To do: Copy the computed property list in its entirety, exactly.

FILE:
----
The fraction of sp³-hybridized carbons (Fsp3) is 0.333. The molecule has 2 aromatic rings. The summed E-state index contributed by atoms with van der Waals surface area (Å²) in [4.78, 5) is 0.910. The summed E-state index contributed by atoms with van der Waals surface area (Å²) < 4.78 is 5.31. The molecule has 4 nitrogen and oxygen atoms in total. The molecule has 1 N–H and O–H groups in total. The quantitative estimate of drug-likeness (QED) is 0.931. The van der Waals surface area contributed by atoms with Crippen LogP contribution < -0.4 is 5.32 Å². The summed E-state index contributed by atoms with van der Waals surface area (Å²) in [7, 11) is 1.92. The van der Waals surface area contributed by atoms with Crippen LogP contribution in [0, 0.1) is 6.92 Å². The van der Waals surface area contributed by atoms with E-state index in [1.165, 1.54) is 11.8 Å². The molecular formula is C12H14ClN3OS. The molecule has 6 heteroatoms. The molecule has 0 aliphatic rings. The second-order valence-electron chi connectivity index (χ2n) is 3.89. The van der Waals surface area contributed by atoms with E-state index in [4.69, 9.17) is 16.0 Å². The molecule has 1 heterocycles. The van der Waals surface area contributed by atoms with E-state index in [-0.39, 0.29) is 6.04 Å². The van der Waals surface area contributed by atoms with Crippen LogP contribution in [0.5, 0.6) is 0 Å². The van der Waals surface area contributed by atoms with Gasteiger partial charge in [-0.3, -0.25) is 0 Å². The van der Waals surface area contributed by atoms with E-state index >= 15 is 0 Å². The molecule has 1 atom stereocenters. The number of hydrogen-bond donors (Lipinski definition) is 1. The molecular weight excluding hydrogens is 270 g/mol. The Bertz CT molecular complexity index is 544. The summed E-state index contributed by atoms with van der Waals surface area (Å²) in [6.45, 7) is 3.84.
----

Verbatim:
The fraction of sp³-hybridized carbons (Fsp3) is 0.333. The molecule has 2 aromatic rings. The summed E-state index contributed by atoms with van der Waals surface area (Å²) in [4.78, 5) is 0.910. The summed E-state index contributed by atoms with van der Waals surface area (Å²) < 4.78 is 5.31. The molecule has 4 nitrogen and oxygen atoms in total. The molecule has 1 N–H and O–H groups in total. The quantitative estimate of drug-likeness (QED) is 0.931. The van der Waals surface area contributed by atoms with Crippen LogP contribution < -0.4 is 5.32 Å². The summed E-state index contributed by atoms with van der Waals surface area (Å²) in [7, 11) is 1.92. The van der Waals surface area contributed by atoms with Crippen LogP contribution in [0, 0.1) is 6.92 Å². The van der Waals surface area contributed by atoms with E-state index in [1.165, 1.54) is 11.8 Å². The molecular formula is C12H14ClN3OS. The molecule has 6 heteroatoms. The molecule has 0 aliphatic rings. The second-order valence-electron chi connectivity index (χ2n) is 3.89. The van der Waals surface area contributed by atoms with E-state index in [4.69, 9.17) is 16.0 Å². The molecule has 1 heterocycles. The van der Waals surface area contributed by atoms with E-state index in [-0.39, 0.29) is 6.04 Å². The van der Waals surface area contributed by atoms with Crippen LogP contribution in [0.5, 0.6) is 0 Å². The van der Waals surface area contributed by atoms with Gasteiger partial charge in [-0.3, -0.25) is 0 Å². The van der Waals surface area contributed by atoms with E-state index >= 15 is 0 Å². The molecule has 1 atom stereocenters. The number of hydrogen-bond donors (Lipinski definition) is 1. The molecular weight excluding hydrogens is 270 g/mol. The Bertz CT molecular complexity index is 544. The summed E-state index contributed by atoms with van der Waals surface area (Å²) in [6.45, 7) is 3.84.